My point is ultimately that, since you can't rely on UCAS or the government to coerce a university into accepting you, you have to get an offer through the merits of your application.

    What universities are you thinking of applying to for law?
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    No such this as a law making Unis give places to people just because they got the grades. If you apply and already achieved the specific grades, they have every right to reject you if your eg. Personal statment sucks.
    Grades aren’t the only thing that get you a place at a uni.
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    (Original post by JohanGRK)
    Apply to universities whose entry requirements you meet. So, for instance, if they ask for a certain number of credits and distinctions from your access course, make sure that you have them.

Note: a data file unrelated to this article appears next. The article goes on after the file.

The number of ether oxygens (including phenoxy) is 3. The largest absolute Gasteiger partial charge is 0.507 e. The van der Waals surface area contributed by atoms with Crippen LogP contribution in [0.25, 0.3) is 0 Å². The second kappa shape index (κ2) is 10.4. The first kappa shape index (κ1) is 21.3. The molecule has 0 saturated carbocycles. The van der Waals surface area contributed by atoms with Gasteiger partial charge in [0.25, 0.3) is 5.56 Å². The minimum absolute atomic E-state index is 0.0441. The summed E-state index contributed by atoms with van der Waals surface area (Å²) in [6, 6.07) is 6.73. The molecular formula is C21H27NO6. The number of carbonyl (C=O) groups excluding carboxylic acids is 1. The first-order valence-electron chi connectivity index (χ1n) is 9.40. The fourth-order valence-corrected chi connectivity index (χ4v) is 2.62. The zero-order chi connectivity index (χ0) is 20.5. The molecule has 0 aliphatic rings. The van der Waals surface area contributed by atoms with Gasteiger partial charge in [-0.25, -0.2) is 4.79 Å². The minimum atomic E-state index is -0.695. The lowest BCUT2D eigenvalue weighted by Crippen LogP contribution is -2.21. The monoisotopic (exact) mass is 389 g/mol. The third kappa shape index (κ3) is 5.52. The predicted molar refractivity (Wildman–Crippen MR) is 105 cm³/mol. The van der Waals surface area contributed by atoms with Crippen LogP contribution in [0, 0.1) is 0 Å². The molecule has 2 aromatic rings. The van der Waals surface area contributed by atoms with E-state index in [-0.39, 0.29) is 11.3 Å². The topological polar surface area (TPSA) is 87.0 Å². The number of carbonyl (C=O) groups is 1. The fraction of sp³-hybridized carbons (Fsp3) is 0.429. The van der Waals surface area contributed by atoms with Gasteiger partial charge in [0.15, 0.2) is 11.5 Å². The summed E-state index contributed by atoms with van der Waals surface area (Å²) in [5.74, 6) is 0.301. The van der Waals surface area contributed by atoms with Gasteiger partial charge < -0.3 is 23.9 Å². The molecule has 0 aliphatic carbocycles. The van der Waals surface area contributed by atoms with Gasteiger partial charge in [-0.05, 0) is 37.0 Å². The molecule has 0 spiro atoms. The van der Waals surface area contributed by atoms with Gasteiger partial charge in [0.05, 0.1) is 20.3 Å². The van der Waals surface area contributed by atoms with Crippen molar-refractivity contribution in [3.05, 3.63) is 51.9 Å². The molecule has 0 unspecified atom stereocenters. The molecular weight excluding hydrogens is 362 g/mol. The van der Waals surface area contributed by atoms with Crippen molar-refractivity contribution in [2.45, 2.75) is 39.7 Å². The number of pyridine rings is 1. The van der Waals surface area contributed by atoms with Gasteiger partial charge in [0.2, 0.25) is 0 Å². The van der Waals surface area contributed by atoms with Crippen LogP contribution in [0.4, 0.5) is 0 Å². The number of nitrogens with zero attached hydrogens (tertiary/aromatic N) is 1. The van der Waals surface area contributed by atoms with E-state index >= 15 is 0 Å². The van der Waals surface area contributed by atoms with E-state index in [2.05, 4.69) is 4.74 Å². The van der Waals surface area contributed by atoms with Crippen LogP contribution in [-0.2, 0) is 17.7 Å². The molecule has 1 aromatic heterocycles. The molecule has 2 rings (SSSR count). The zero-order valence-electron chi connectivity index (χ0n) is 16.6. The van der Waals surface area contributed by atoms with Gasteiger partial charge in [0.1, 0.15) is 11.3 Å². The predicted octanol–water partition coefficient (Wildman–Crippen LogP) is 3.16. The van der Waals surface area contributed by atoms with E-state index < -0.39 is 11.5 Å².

My point is ultimately that, since you can't rely on UCAS or the government to coerce a university into accepting you, you have to get an offer through the merits of your application.

    What universities are you thinking of applying to for law?
    Well If I get a distinction in this access course, and wait for 2019 entry, I may apply for Oxford, Warwick University, King's college, UCL or university of Westminster.

    After my course finishes on August, I may then do A level English and drama in September and get a conditional offer alongside my already done access course for 2019 entry, seeing if my A levels finish before September 2019, I'm 20 years old by the way.
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    (Original post by Efron)
    Well If I get a distinction in this access course, and wait for 2019 entry, I may apply for Oxford, Warwick University, King's college, UCL or university of Westminster.

    After my course finishes on August, I may then do A level English and drama and get a conditional offer alongside my already done access course.